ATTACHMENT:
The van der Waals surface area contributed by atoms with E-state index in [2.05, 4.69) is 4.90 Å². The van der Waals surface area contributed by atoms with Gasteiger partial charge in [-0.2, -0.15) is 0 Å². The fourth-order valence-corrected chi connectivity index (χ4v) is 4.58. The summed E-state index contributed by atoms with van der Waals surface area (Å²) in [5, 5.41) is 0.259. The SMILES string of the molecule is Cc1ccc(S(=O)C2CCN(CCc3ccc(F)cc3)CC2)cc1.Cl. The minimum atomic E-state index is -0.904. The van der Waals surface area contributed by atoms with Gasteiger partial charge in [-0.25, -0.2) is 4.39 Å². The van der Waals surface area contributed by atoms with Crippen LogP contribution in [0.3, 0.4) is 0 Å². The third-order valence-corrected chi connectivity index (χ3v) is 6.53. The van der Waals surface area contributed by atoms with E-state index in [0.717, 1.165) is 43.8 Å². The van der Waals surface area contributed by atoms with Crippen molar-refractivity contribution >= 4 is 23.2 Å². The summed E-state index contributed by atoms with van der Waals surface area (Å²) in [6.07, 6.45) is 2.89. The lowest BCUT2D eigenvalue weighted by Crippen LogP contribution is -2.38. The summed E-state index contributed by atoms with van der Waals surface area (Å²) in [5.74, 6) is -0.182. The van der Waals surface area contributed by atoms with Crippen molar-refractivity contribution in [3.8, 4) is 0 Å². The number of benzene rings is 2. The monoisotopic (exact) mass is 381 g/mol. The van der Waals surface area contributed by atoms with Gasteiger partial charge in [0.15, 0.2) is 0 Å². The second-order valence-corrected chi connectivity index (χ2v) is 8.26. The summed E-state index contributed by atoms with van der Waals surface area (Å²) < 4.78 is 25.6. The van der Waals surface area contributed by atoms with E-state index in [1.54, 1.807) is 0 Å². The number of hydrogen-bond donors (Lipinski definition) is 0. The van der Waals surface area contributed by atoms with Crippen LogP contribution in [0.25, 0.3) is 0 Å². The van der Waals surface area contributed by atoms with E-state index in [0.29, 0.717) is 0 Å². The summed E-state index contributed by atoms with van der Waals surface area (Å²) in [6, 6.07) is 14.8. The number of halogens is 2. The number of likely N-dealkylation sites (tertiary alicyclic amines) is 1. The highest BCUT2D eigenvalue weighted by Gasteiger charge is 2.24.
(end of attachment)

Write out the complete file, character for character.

The van der Waals surface area contributed by atoms with E-state index in [2.05, 4.69) is 4.90 Å². The van der Waals surface area contributed by atoms with Gasteiger partial charge in [-0.2, -0.15) is 0 Å². The fourth-order valence-corrected chi connectivity index (χ4v) is 4.58. The summed E-state index contributed by atoms with van der Waals surface area (Å²) in [5, 5.41) is 0.259. The SMILES string of the molecule is Cc1ccc(S(=O)C2CCN(CCc3ccc(F)cc3)CC2)cc1.Cl. The minimum atomic E-state index is -0.904. The van der Waals surface area contributed by atoms with Gasteiger partial charge in [-0.25, -0.2) is 4.39 Å². The van der Waals surface area contributed by atoms with Crippen LogP contribution in [0.3, 0.4) is 0 Å². The third-order valence-corrected chi connectivity index (χ3v) is 6.53. The van der Waals surface area contributed by atoms with E-state index in [0.717, 1.165) is 43.8 Å². The van der Waals surface area contributed by atoms with Crippen molar-refractivity contribution >= 4 is 23.2 Å². The summed E-state index contributed by atoms with van der Waals surface area (Å²) in [6.07, 6.45) is 2.89. The lowest BCUT2D eigenvalue weighted by Crippen LogP contribution is -2.38. The summed E-state index contributed by atoms with van der Waals surface area (Å²) in [5.74, 6) is -0.182. The van der Waals surface area contributed by atoms with Crippen molar-refractivity contribution in [3.8, 4) is 0 Å². The number of benzene rings is 2. The monoisotopic (exact) mass is 381 g/mol. The van der Waals surface area contributed by atoms with Gasteiger partial charge in [0.15, 0.2) is 0 Å². The second-order valence-corrected chi connectivity index (χ2v) is 8.26. The summed E-state index contributed by atoms with van der Waals surface area (Å²) < 4.78 is 25.6. The van der Waals surface area contributed by atoms with E-state index in [1.54, 1.807) is 0 Å². The number of hydrogen-bond donors (Lipinski definition) is 0. The van der Waals surface area contributed by atoms with Crippen LogP contribution in [0.25, 0.3) is 0 Å². The van der Waals surface area contributed by atoms with E-state index in [0.29, 0.717) is 0 Å². The summed E-state index contributed by atoms with van der Waals surface area (Å²) in [6, 6.07) is 14.8. The number of halogens is 2. The number of likely N-dealkylation sites (tertiary alicyclic amines) is 1. The highest BCUT2D eigenvalue weighted by Gasteiger charge is 2.24.